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8 Year Olds Shouldn’t Have to Worry About Levies

December 13, 2010 By BJ Berg, Guest Commentary

Minnesota 2020 invited educators to submit guest commentary in an effort to highlight issues and challenges they face as we head into a new legislative session. Today we hear from principal BJ Berg at South Terrace Elementary School in Carlton

What exactly does underfunding look like in my school/district, for students, teachers and parents?

Appropriate funding or lack of appropriate funding really dictates our ability to provide services to the families of our school or district that they have come to expect and demand in today’s society. The need for more money has been the single most discussed topic in our school district over the past few years. On November 2nd, we were able to pass an operating levy referendum of $1,100 PPU which will be in place for the next seven years (past levy amount was $500 PPU).

At least 90% of districts in the state have an operating levy just to make ends meet. Even with the increase to our operating levy we will still be faced with making further reductions in the near future. Our student population over the past ten years has declined which has resulted in less funding, reductions of budgets, reduction of staff and an elimination of programs and services to our students.

For students they have personally experienced a reduction of bus routes, having more crowded buses and longer bus rides on an aging bus fleet. Class sizes have steadily increased which means less one-on-one time with staff. Students have been using outdated textbooks. Our students have been using recycled computers (which we were able to acquire from a penitentiary) because we can’t afford to purchase new equipment for our labs or classrooms.

Due to cutbacks, students no longer have the opportunity to work with a computer specialist. Some students are still using desks that were purchased in the 60’s when the school was built. In recent years they have lost the opportunity to meet with a school counselor or social service provider within the school. They face the loss of or reduction to extra-curricular opportunities as they get ready to transition to the high school.

For teachers/staff, health insurance costs continue to rise while being faced with salaries that are not keeping pace. The school district can’t afford to offset these increases due to lack of funds. Reduced supply budgets have resulted in teachers having to pay more out of pocket to supply classrooms with necessary supplies.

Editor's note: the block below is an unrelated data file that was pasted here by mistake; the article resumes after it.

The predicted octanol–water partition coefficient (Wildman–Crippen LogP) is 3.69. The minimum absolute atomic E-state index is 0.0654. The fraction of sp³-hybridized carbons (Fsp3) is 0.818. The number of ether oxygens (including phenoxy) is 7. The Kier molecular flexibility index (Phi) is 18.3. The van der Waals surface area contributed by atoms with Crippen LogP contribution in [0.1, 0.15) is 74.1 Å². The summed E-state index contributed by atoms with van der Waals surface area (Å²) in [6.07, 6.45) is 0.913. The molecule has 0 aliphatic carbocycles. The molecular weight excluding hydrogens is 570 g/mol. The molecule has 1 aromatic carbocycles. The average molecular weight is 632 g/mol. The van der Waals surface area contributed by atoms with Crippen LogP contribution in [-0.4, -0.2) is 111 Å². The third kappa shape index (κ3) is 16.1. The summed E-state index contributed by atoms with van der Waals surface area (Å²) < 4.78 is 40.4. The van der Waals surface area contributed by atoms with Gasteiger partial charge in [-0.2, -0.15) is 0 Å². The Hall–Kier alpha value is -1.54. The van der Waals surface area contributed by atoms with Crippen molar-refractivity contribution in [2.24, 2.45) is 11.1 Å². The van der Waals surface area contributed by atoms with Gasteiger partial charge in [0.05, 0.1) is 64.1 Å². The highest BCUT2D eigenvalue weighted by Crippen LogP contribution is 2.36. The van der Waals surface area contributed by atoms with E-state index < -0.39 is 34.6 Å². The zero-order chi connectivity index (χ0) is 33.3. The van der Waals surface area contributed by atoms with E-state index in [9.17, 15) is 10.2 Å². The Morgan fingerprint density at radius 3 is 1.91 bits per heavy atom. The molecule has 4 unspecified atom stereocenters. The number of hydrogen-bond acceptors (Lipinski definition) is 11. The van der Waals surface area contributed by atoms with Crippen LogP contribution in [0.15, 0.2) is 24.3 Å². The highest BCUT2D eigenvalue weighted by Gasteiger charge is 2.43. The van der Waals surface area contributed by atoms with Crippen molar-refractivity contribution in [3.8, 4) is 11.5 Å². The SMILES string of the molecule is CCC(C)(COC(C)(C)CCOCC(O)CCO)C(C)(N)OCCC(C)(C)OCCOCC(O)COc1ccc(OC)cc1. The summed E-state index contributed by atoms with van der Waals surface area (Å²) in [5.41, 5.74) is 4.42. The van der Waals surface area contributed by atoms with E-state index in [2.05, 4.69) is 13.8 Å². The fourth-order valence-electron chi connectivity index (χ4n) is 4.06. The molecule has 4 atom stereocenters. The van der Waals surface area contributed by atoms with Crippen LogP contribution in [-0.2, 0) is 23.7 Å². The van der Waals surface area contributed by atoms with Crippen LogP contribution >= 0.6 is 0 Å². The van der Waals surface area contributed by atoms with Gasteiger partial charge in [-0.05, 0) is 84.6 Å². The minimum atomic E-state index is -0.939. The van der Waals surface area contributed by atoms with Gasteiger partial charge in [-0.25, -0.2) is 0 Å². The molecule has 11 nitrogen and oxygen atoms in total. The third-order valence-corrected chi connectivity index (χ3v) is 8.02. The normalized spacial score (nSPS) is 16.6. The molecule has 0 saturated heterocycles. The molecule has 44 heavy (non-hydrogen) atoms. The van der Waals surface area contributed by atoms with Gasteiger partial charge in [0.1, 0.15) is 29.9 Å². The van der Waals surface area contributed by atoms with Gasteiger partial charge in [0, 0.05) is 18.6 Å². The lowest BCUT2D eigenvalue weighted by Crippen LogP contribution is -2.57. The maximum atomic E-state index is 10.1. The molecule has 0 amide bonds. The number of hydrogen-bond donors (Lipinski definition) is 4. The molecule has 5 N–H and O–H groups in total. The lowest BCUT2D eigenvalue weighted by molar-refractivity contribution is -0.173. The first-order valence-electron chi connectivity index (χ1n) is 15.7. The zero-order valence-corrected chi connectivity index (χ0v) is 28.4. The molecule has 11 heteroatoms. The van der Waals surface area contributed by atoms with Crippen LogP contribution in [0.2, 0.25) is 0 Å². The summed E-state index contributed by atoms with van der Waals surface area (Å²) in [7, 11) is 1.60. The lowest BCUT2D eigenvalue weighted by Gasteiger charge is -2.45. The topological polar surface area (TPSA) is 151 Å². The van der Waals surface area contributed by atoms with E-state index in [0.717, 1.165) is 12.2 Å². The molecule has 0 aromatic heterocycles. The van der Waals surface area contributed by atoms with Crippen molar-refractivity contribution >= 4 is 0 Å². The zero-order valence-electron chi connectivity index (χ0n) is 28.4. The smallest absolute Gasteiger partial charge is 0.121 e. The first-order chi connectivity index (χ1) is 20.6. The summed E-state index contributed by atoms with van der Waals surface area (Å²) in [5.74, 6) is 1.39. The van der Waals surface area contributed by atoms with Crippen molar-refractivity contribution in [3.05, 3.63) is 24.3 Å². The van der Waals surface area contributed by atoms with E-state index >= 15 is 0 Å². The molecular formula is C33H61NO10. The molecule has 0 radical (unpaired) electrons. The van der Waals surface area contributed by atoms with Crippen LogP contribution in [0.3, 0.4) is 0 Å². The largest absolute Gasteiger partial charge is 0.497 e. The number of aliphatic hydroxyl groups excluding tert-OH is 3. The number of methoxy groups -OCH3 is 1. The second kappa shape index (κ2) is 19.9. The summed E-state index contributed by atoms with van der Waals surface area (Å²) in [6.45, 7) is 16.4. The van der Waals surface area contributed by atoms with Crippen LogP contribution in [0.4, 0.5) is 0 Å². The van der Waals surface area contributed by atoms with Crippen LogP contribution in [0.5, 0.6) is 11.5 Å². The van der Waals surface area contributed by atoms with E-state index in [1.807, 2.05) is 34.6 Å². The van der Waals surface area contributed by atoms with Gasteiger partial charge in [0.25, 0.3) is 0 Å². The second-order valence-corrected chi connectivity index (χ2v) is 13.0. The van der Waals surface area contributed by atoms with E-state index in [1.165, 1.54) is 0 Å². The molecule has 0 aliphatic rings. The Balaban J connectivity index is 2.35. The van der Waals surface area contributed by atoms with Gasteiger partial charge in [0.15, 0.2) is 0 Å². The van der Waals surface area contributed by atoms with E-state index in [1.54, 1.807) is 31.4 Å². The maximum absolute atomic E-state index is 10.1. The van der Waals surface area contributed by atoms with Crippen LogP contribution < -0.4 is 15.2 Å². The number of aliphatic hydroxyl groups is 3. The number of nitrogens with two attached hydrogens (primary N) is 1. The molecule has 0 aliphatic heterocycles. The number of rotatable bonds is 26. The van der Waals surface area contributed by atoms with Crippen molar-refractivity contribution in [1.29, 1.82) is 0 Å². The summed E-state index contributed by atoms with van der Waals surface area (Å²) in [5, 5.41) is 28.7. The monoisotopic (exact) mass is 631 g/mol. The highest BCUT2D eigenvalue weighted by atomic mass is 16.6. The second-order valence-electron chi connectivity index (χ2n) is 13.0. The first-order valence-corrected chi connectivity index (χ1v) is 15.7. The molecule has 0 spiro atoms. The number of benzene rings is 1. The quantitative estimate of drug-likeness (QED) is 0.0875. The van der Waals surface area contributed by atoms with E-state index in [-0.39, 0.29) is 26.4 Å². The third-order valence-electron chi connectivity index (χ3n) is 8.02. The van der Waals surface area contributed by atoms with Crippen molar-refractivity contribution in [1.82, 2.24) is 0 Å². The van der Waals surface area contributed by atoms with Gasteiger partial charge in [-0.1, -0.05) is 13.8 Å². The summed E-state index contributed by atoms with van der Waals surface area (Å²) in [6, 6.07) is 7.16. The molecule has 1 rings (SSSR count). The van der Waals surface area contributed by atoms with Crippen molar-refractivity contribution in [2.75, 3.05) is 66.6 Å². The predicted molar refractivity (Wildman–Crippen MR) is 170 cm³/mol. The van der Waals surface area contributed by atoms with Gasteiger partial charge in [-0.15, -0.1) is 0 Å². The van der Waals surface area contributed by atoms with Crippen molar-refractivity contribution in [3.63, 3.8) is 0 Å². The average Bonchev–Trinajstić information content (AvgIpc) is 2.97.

Teachers have been working with outdated curriculum materials, having to create supplemental materials to address the state standards in our everyday instruction. Reduction in overall staff has resulted in fewer staff doing more with less. The reduction in technology supportive services means that teachers are responsible to teach technology individually to the students. We don’t have the money to purchase phones for the individual classrooms so staff have difficulty in finding a “community” phone within the building to talk with parents when needed. Teachers are only able to attend free or reduced cost professional development activities or opportunities.

Parent feedback has become our “yard stick” in measuring the success of the services we provide our student. Over the past six years we have heard growing concerns and frustrations with funding. Parents need to fundraise with their child to pay for all school related field trips (entrance fees and transportation). Families have experienced increased fees for lunches/breakfasts, gate costs for sporting events, extra-curricular fees for participation, etc.

Parents and community members have just recently voted to increase the taxes they will pay to support operational costs within the district by a significant amount. With the reduction of bus routes and the fact that students now have longer bus rides, some parents have elected to transport their child(ren) to school. With the potential elimination or reduction of extra-curricular activities at the high school level, parents are concerned that their elementary child will not have the experiences or opportunities that will give them a “leg up” as they get to the high school and begin applying to colleges.

Parents begin to recognize a reduction in opportunities for their children down the road and begin to “shop around” to other schools/districts that still have these programs or offerings. Many have chosen to send their child elsewhere. This means a loss of revenue for our schools/district…a continued vicious cycle.

With our recent levy referendum vote taking place…the possibility of dissolving our school district in the near future was something that weighed heavy on the hearts and minds of parents, staff and students.

A second grade student and I were enjoying some pleasant conversation during the morning of election day. She then changed the subject by asking, “Mr. Berg, today they are voting on Carlton Schools, right?” I replied, “Yes, among other things”. She then asked, “If there isn’t enough money for our school, will it close?”…”and if it closes, where will I go to school?” I could only reply be saying, “Hopefully we won’t have to worry about that, dear.” She then stated, “Mr. Berg, I don’t want to go anywhere else, I love it here.”

This is something that an eight year old should not have to worry about!

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